Department of Immunology

Dan Stetson, Ph.D.


Dan Stetson graduated from Duke University in 1997 and received his PhD in 2002 from the University of California, San Francisco. After completing postdoctoral work at Yale University, Dr. Stetson joined the University of Washington Department of Immunology in April 2008, and was promoted to Associate Professor in 2014.


Department of Immunology
University of Washington
Office E453, Box 358059
750 Republican St.
Seattle WA 98109-8059
Phone: 206.543.6633
Fax: 206.685.7120


Tolerance & Autoimmunity
Innate Immunity


Graduate Students
Joanna Maltbaek,
Megan Maurano,, MSTP and MCB programs
Lindsey Warner,

Postdoctoral Fellows
Nick Parekh,
Emily Schutsky,

Laboratory Staff:
Stephanie Cambier,
Sarah Miller,
Hannah Volkman,


Stetson Lab



Click here to view publication list



Research in the Stetson lab focuses on mechanisms by which cells detect and respond to viral infection. All organisms have viral pathogens, and an ancient and fundamental mechanism for detecting viral infection makes use of sensors that recognize viral nucleic acids. In vertebrates, these sensors coordinate an inducible antiviral response by activating the production of type I interferons (IFNs). While the pleiotropic roles of IFNs have been studied since their discovery over five decades ago, recent advances have allowed us to understand their means of induction and complex regulation at a molecular level.

We are particularly interested in a recently described pathway that detects cytosolic DNA within mammalian cells. This pathway, termed the interferon stimulatory DNA (ISD) response, is analogous to the well-characterized RIG-I and MDA5 RNA helicases that detect RNA. However, the ISD pathway signals activation of the antiviral response through a distinct, still poorly characterized mechanism. One goal of our research is to define the specific signaling cascades of the ISD pathway and, more importantly, to determine why they are different from those activated by viral RNA. Another is to understand the biological relevance of the ISD pathway and its connections to Toll-like receptor mediated nucleic acid detection.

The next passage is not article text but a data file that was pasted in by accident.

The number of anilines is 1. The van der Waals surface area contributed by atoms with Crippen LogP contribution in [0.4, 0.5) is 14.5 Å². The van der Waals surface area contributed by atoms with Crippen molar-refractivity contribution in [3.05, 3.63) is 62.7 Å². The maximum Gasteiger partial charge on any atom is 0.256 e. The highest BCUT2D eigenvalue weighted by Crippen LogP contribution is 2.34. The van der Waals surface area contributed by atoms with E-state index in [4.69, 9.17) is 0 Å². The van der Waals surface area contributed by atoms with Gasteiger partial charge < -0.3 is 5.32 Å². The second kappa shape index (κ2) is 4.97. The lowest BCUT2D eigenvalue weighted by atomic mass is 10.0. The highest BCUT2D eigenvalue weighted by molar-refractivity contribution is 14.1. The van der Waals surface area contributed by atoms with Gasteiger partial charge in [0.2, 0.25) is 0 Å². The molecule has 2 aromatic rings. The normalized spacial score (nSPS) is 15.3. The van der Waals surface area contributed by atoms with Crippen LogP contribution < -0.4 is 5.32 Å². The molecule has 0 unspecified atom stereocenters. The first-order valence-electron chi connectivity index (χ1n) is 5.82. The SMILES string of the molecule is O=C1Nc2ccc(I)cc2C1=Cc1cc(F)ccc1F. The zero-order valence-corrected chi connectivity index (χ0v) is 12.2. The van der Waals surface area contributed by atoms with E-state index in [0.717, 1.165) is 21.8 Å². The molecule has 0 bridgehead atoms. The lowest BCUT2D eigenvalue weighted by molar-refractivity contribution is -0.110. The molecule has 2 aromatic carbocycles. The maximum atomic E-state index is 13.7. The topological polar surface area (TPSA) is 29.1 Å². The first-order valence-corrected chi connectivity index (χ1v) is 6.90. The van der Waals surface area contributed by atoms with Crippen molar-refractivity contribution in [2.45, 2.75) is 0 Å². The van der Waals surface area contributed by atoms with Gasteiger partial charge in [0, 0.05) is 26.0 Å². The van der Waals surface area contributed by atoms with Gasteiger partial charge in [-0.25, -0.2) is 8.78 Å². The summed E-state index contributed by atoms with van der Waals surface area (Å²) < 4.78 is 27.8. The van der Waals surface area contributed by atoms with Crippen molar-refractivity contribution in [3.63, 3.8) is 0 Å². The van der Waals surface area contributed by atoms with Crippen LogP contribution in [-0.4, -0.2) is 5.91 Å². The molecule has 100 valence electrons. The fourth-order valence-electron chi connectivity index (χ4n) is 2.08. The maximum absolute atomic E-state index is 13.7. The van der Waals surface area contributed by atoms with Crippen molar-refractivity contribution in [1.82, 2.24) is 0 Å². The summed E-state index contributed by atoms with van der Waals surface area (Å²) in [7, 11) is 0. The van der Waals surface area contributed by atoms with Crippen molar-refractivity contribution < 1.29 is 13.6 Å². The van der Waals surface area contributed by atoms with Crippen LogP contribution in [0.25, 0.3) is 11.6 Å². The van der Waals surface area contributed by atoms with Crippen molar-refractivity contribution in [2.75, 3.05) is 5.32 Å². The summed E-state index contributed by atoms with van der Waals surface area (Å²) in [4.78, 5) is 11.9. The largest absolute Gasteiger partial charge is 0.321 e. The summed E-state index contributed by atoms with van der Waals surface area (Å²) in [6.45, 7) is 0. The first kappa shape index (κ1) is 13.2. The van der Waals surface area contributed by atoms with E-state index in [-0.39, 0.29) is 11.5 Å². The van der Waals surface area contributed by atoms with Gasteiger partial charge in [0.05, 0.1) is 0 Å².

Nucleic acid recognition is the principal strategy of viral detection, yet its very nature raises fundamental questions of self/non-self discrimination because of the abundance of self-derived nucleic acids in all cells. We are developing novel mouse model systems to study how dysregulated nucleic acid detection initiates and precipitates autoimmunity and investigating a new mechanism of autoimmunity caused by excessive activation of cytosolic nucleic acid sensors. Finally, the recent renaissance in our understanding of nucleic acid detection will allow us to revisit a number of long-standing, unanswered questions. One fascinating example is the question of why DNA viruses – but not RNA viruses – cause cancer. This question can now be framed in specific molecular terms, and tools are being developed to probe the interconnections between DNA-activated antiviral responses and tumor suppression.


  1. Burleigh K, Maltbaek JH, Cambier S, Green R, Gale M, James RC, Stetson DB. 2020. Human DNA-PK activates a STING-independent DNA sensing pathway. Science Immunology, 5(43): pii:eaba4219.
  2. Volkman HE*, Cambier S*, Gray EE, Stetson DB. 2019. Tight nuclear tethering of cGAS is essential for preventing autoreactivity. eLife, Dec 6;8. pii: e47491. doi: 10.7554/eLife.47491. PMID: 31808743. *Authors contributed equally.
  3. Stetson DB. 2018. Autoimmunity: a new frontier awaits. Current Opinion in Immunology, 55:iii-iv.
  4. Crowl JT, Stetson DB. 2018. SUMO2 and SUMO3 redundantly prevent a non-canonical type I interferon response. Proceedings of the National Academy of Sciences, 115(26):6798-6803. PMCID: PMC6042150.
  5. Brault MR, Olsen T, Martinez J, Stetson DB*, Oberst A*. 2018. Intracellular nucleic acid sensing triggers necroptosis through synergistic type-I interferon and TNF signaling. Journal of Immunology, 200(8):2748-2756. *Corresponding authors. PMCID: PMC5893403.
  6. Crowl JT, Gray EE, Pestal K, Volkman HE, Stetson DB. 2017. Intracellular nucleic acid detection in autoimmunity. Annual Review of Immunology, 35:313-336. PMCID: PMC6435037.
  7. Gray EE, Winship D, Snyder JM, Child SJ, Geballe AP, Stetson DB. 2016. The AIM2-like receptors are dispensable for the interferon response to intracellular DNA. Immunity, 45:255-266. PMCID: PMC4988931.
  8. Pestal K, Funk CC, Snyder JM, Price ND, Treuting PM, Stetson DB. 2015. Isoforms of the ADAR1 RNA editing enzyme independently control nucleic acid sensor MDA5-driven autoimmunity and multi-organ development. Immunity, 43(5):933-944. PMC ID: PMC4654992.
  9. Lau L, Gray EE, Brunette RL, Stetson DB. 2015. DNA tumor virus oncogenes antagonize the cGAS-STING DNA sensing pathway. Science, 350(6260):568-571.
  10. Gray EE, Treuting PM, Woodward JJ, Stetson DB. 2015. cGAS is required for lethal autoimmune disease in the Trex1-deficient mouse model of Aicardi-Goutieres Syndrome. Journal of Immunology, 195(5):1939-1943. PMCID: PMC4546858.
  11. Eckard SC, Rice GI, Fabre A, Badens C, Gray EE, Hartley JL, Crow YJ, Stetson DB. 2014. The SKIV2L RNA exosome limits activation of the RIG-I-like receptors. Nature Immunology, 15(9):839-845. PMCID: PMC4139417.